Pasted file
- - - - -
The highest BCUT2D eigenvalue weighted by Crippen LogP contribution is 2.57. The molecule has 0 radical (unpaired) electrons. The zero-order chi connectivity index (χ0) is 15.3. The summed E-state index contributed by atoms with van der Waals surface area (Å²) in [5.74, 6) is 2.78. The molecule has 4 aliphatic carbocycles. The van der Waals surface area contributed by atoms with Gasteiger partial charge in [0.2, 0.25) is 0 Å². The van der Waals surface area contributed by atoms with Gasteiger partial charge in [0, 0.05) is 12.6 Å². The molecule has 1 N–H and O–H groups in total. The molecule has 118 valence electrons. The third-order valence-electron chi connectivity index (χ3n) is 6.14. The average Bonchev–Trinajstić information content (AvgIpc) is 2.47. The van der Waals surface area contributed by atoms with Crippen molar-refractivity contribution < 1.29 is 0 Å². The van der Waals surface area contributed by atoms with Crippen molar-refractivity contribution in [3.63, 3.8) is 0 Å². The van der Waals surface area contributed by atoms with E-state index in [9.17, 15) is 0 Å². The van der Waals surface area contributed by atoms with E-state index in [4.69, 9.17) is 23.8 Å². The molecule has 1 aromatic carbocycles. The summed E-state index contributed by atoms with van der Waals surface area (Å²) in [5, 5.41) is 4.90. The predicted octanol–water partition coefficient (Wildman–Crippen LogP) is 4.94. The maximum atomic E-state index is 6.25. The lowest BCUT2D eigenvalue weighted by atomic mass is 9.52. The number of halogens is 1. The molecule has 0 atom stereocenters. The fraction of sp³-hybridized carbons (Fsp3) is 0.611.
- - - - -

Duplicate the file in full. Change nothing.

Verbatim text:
The highest BCUT2D eigenvalue weighted by Crippen LogP contribution is 2.57. The molecule has 0 radical (unpaired) electrons. The zero-order chi connectivity index (χ0) is 15.3. The summed E-state index contributed by atoms with van der Waals surface area (Å²) in [5.74, 6) is 2.78. The molecule has 4 aliphatic carbocycles. The van der Waals surface area contributed by atoms with Gasteiger partial charge in [0.2, 0.25) is 0 Å². The van der Waals surface area contributed by atoms with Gasteiger partial charge in [0, 0.05) is 12.6 Å². The molecule has 1 N–H and O–H groups in total. The molecule has 118 valence electrons. The third-order valence-electron chi connectivity index (χ3n) is 6.14. The average Bonchev–Trinajstić information content (AvgIpc) is 2.47. The van der Waals surface area contributed by atoms with Crippen molar-refractivity contribution < 1.29 is 0 Å². The van der Waals surface area contributed by atoms with Crippen molar-refractivity contribution in [3.63, 3.8) is 0 Å². The van der Waals surface area contributed by atoms with E-state index in [9.17, 15) is 0 Å². The van der Waals surface area contributed by atoms with E-state index in [4.69, 9.17) is 23.8 Å². The molecule has 1 aromatic carbocycles. The summed E-state index contributed by atoms with van der Waals surface area (Å²) in [5, 5.41) is 4.90. The predicted octanol–water partition coefficient (Wildman–Crippen LogP) is 4.94. The maximum atomic E-state index is 6.25. The lowest BCUT2D eigenvalue weighted by atomic mass is 9.52. The number of halogens is 1. The molecule has 0 atom stereocenters. The fraction of sp³-hybridized carbons (Fsp3) is 0.611.